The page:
Behind The Music: Interview With Hip Hop Star R-Mean

Hip hop artist R-Mean, aka Armin Hariri, hails from Los Angeles, but grew up in Amsterdam. After moving to L.A. when he was eighteen, he then graduated college and decided to pursue a career in music.

His unique style of music, characterized by explosive freestyles, has vaulted him to the forefront of hip hop. At the present time he is engaged in his latest project, called MeanMondays, where he releases a new single every Monday of the year. We discuss the enormity of the project in the interview.

Read and enjoy!

What is the most trouble you’ve ever gotten into?

If you listen to my music, you’ll see that my trouble mostly comes in the form of the opposite sex. Check out "Flawed" or “Discretion," and you’ll hear what I mean.

What singers/musicians influenced you the most?

My two biggest influences would have to be Nas and Eminem. Last year I did a tribute project called "Nas & Em" where I took both rappers' beats and created brand new songs based off of them, including a tribute song called "Letter To The King." We went to Queensbridge Projects as well as 8 Mile in Detroit to shoot the video for that song. We haven't released the video yet, but it'll be out soon

How do your influences affect and shape your approach to music?

I think it happens unconsciously. When you grow up listening to influential artists like WuTang, Nas, Pac, Em, and Kanye sometimes you do things a certain way without even realizing it. I think it’s something organic that happens to all artists, it's just important that you’re making each song your own.

Where do you find inspiration for your songs?

Just every day life. What I go through, what the people around me go through. I believe transparency is very important for artists. Historically, the artists that become legends are the ones that aren't afraid to give their audience their whole life. This is especially true for people like myself who are naturally more introverted. We speak more freely in our music than we do in person.

I really like your new song “Land of The Free.” What inspired the song?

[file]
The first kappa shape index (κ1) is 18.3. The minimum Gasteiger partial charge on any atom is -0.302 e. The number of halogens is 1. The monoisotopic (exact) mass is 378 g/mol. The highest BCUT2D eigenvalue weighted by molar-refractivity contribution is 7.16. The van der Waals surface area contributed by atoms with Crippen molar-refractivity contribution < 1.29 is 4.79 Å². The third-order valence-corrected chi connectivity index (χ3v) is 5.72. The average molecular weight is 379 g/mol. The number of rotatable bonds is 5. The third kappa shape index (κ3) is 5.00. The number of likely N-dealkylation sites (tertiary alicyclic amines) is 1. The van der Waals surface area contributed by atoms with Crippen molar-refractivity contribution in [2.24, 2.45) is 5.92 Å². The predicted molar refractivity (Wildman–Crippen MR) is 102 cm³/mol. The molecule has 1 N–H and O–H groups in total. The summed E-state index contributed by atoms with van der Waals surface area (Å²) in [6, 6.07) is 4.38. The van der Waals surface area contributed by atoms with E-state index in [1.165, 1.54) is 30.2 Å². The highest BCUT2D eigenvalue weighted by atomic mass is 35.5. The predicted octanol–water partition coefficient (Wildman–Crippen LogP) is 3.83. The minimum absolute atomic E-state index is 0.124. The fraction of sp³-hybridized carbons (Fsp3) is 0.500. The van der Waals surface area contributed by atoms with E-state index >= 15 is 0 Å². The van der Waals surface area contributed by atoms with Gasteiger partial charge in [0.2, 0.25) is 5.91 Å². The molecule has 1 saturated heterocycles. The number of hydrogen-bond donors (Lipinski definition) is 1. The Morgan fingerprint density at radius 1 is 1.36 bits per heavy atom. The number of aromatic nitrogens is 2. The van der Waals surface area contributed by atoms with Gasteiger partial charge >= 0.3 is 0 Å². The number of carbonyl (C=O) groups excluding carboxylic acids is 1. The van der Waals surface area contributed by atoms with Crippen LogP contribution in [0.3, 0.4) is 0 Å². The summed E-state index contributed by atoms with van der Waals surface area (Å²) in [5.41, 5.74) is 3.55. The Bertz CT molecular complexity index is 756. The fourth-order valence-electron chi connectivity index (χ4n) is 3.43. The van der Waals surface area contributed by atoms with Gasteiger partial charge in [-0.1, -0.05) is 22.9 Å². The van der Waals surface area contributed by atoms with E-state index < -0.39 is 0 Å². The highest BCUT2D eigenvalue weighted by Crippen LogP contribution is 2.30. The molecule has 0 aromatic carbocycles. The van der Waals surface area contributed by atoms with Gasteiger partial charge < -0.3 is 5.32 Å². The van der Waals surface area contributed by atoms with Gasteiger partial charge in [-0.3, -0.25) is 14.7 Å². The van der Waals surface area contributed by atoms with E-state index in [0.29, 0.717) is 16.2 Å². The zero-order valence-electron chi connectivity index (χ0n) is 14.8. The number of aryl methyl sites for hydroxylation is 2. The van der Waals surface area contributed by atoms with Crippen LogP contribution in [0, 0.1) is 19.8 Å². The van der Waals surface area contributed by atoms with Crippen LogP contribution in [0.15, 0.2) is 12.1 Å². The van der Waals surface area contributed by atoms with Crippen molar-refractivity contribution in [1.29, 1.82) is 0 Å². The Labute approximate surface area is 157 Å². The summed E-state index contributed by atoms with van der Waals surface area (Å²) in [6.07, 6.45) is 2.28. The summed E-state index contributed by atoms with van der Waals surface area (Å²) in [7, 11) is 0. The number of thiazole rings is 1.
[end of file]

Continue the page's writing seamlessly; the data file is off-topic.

Thank you. I dropped "Land Of The Free" on President's Day as an ode to the real “puppets” in our society. It's just ironic that the 'Land Of The Free' was built on slavery and genocide and that the private prison system is a billion dollar industry where people, mostly African-Americans, are still enslaved. Music, especially Hip-Hop is the voice of the people, so I have to make sure that I speak about the things that are important.

You’re a very social-conscious and politically active artist. Do you think more singers and musician should use their musical platform to make political/social statements?

I think artists should do whatever their creativity allows. I don't consider myself a super political artist because I’m not knowledgeable about certain political issues, but I do see the everyday struggles of regular people like myself, and those are the kinds of issues that I address.

What motivated you to take on an enormous project like MeanMondays, where you release a new track every Monday for 52 weeks?

I believe that, in today's musical climate, consistently putting out quality content is key. I can be an extremist at times, so when I was discussing the idea with my team, I decided that I should release a song every week of 2017. It's a lot of work. Ultimately, I'm challenging myself, and I'm loving it. I announced the campaign when I was on Sway In The Morning's Doomsday Cypher last December, and we've been going at it ever since.

What kind of response has MeanMondays received? Has it produced any controversy?

It's been amazing. A lot of people are recognizing that what I'm doing is no joke. I’m putting out a brand-new song every week for a whole year, and they’re real, quality songs. The campaign shows my hunger and my drive. I've always said that consistency is the most difficult thing for many artists, so I'm proving that I can live up to that pressure. People are catching on and supporting me, and it's really appreciated.

How have your fans and reviewers responded to “Land of The Free.” Has the response been positive?

The response has been amazing and very positive. It even started a debate on my social media where people were going back and forth about Trump & Hillary. Some Trump supporters have gone as far as to tell me that I'm losing fans by criticizing Trump, but I'll never bite my tongue out of fear of losing supporters. What’s most important is that the song sparked the conversation. The funny thing is many people didn't realize that I called the Clintons "satan" in the same song and criticized a bunch of other presidents. I'm not choosing sides. To me, they are all equally evil because, "They got us all caged in the Land of the Free…."

Are you happy with the way “Land of The Free” came together? Who produced “Land of The Free” and who directed the video?

I'm very happy with it. If you're into hip hop with a political angle then you’ll definitely like the track. I took a classic "Big K.R.I.T." beat from "Red Eye" and used it in my song. The video was directed by "Foreign Shooter" who I've done a lot of work with lately. My next video "Hallelujah" was also directed by him; that’s one of my favorite songs from the series thus far.

Any plans to tour in the future?

We are currently considering tours, festivals, and performances for the beginning of the fall. I’d love to close the year with some epic shows/tours. If you want to stay informed, follow me on social media. My handle is @Rmean.

Find out more about R-Mean here and here.

Listen to R-Mean here.

The Hallelujah video below was released July 28.

This post was published on the now-closed HuffPost Contributor platform. Contributors control their own work and posted freely to our site. If you need to flag this entry as abusive, send us an email.